When the Roman Empire broke up, all of Gaul suddenly was taken over by the Gaudi. These were free raiding bands that would go around picking things up. Later on in the terrible fourteenth century, which Froissart tells us all about, [there were] the free companies. Everywhere free companies were organizing themselves about some leader. Then they would go through the country looting, pillaging, and taking what they wanted. Sometimes he [the leader] would settle down, take a castle, and set himself up as the lord there. Many a great house was started that way, just by freebooters. It was the condottieri in Italy. It was the same thing all through the Renaissance and Shakespeare’s time. They are traditions that go back to the old barbarian tribal raids, raiding each other. But it is all very unpredictable, so you have to have this iron discipline.
The worst of all was the Roman army. To get the great Roman Empire you had to have a real iron discipline, and they did. It was their great army that did everything. But more than half the emperors were deposed by the soldiers and put in by the soldiers. The man who promised them the most pay got elected emperor, and they proceeded to wipe out his predecessor. This happened not once, but more than thirty times. It began right at the beginning [of the empire]. The Praetorian guard was the most trained of all and the emperor’s personal guard. After murdering [Caligula—Elagabalus was murdered later], they rampaged through the palace, found Claudius hiding in a closet, and made him emperor. He didn’t want to be emperor. Then you go down the line. In an intrigue with Livia, they got Nero out of the way. He wasn’t doing them any good. Then came three men in a row: Galba, Otho, and Vitellius. Each one was richer than the other, and each one promised the army higher pay than the other. Galba was rich and promised them high pay, so they put him in. But when Otho promised them more, they put him in. Vitellius was extremely fat and extremely rich and he promised them a lot. They murdered his predecessor and put him in. Then this [happened again] when Decius got rid of Philip the Arab and when Philip himself got rid of Gordian III. The army got rid of Elagabalus, and [earlier] they got rid of Antoninus Pius who was a very good emperor. [It was] always for this same reason. There’s a long list of them. They got rid of some obnoxious ones too, such as Commodus and Caracalla. It’s a dangerous thing.
Incidentally, I just remembered something I wrote down this morning. The typical exchange of insults before the battle is a common literary device that is required in epic literature. But it was really done. In the Zend Avesta it’s this case. In the Aban Yasht, Acht the sorcerer comes with a huge army. He’s going to besiege the city of the wise men. He says, “I’ll lay it flat unless you can answer thirty-three riddles.” So he puts the riddles to them. The wise men answer the thirty-three riddles, and then they give him three riddles to answer. He can’t answer them, so he is flattened by a situation that is too much to handle. So he loses out. This is the common thing, and the classic case of this is Queen Bilqis, the queen of Sheba, and King Solomon. There’s a vast corpus of legends on this, and the best source of this is our good old pal Tha>lab whom we quoted before. He tells how when the queen of Sheba, the queen of the South, marched against Solomon with her huge army, Solomon said, “Well here, we are going to make a settlement.” So they exchanged riddles. First of all he sent his jinns. He said, “Here comes the queen of Sheba. I’m going to convert her to Islam. So you’d better go under the ground to her palace and steal her throne [she was on the march in her camp] and bring it here. Steal all the things you can. Rob her blind before she becomes a Moslem, because after she becomes a Moslem she will be sacred and I can’t touch her stuff.”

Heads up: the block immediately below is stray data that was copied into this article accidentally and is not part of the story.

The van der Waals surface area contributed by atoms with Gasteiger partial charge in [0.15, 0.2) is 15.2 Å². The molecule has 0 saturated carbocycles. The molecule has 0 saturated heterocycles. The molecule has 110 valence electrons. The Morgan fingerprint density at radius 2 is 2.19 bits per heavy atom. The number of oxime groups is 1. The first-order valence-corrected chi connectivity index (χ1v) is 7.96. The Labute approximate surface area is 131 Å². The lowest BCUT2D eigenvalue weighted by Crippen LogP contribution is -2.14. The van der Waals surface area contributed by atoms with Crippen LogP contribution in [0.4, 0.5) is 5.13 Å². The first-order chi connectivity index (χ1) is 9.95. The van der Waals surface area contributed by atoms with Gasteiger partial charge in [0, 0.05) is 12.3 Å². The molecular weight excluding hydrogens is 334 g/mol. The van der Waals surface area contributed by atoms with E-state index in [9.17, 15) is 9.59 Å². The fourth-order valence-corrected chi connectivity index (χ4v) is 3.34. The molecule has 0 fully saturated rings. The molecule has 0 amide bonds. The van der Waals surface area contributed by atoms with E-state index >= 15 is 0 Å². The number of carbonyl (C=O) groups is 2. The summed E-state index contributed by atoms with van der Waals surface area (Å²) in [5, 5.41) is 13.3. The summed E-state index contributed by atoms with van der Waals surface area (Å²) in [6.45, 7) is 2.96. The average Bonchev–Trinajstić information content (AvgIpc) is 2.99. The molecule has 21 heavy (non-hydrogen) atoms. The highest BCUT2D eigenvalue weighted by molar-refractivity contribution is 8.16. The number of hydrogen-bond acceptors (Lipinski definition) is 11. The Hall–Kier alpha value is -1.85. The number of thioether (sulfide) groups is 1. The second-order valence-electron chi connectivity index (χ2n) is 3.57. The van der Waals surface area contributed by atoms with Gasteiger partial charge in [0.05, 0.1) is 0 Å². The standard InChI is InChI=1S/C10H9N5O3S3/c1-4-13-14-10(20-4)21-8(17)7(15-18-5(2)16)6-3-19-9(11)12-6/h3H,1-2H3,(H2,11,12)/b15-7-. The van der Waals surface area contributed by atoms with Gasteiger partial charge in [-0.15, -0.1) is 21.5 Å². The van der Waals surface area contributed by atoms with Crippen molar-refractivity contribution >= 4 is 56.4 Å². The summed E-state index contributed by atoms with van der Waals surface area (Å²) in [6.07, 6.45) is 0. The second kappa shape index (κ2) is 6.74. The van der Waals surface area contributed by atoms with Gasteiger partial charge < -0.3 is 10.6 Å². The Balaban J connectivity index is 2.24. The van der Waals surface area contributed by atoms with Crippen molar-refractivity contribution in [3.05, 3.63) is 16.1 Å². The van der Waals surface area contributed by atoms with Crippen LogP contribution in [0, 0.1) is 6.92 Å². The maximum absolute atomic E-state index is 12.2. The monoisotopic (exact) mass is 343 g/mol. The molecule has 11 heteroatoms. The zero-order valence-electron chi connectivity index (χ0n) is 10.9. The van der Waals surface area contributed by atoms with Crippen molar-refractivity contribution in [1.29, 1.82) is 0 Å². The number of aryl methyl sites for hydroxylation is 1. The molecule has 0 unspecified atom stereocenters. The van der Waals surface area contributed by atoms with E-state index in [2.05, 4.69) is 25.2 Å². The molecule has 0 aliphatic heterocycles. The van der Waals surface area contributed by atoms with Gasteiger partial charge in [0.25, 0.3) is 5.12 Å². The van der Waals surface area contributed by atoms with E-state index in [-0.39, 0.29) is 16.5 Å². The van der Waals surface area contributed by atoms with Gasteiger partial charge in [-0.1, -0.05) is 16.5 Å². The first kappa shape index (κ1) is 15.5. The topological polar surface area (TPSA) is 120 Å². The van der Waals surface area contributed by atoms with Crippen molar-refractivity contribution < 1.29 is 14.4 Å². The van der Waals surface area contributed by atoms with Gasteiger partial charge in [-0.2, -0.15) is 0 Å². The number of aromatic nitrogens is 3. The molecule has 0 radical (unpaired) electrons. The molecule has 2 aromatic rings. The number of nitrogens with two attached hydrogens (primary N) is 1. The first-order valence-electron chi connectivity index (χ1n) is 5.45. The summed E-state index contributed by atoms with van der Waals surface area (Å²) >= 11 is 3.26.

We have the same thing. We believe the Ten Commandments apply only to the good guys, the people we like. They don’t apply to the people we don’t like. Thou shalt not murder and thou shalt not lie. Well, if you don’t like the person that’s different [laughter]. That’s what King Solomon did; he wanted to plunder Sheba. When she came up she had some riddles for him, and he had some riddles for her. They exchanged riddles and she won. She made a monkey of him. That’s the Shulamite in the Old Testament. This is the tradition. We have the story of [Cyrus] and Tomyris. Cyrus was the great king, the conqueror of the world. There was one nation he hadn’t conquered; that was the Masageti far in the north under Queen Tomyris. So he went up there. She asked him not to do it. She said, “It will be foolish; you’ll destroy yourself if you do this. God doesn’t mean that one man shall rule all the earth.” She invited him to a banquet. He had tricked and killed her son in battle. At the banquet they exchanged riddles. She won and cut off his head. She put his head in a bag full of blood, shook it around, and said, “You wanted to drink blood; now have all the blood you want.” That’s the story of Queen Tomyris. But the idea is that she was the riddling queen. I have a long article on this with at least a dozen queens by the name of Tomyris that do the very same thing. So this is a formal sort of thing—the exchange of riddles before a battle.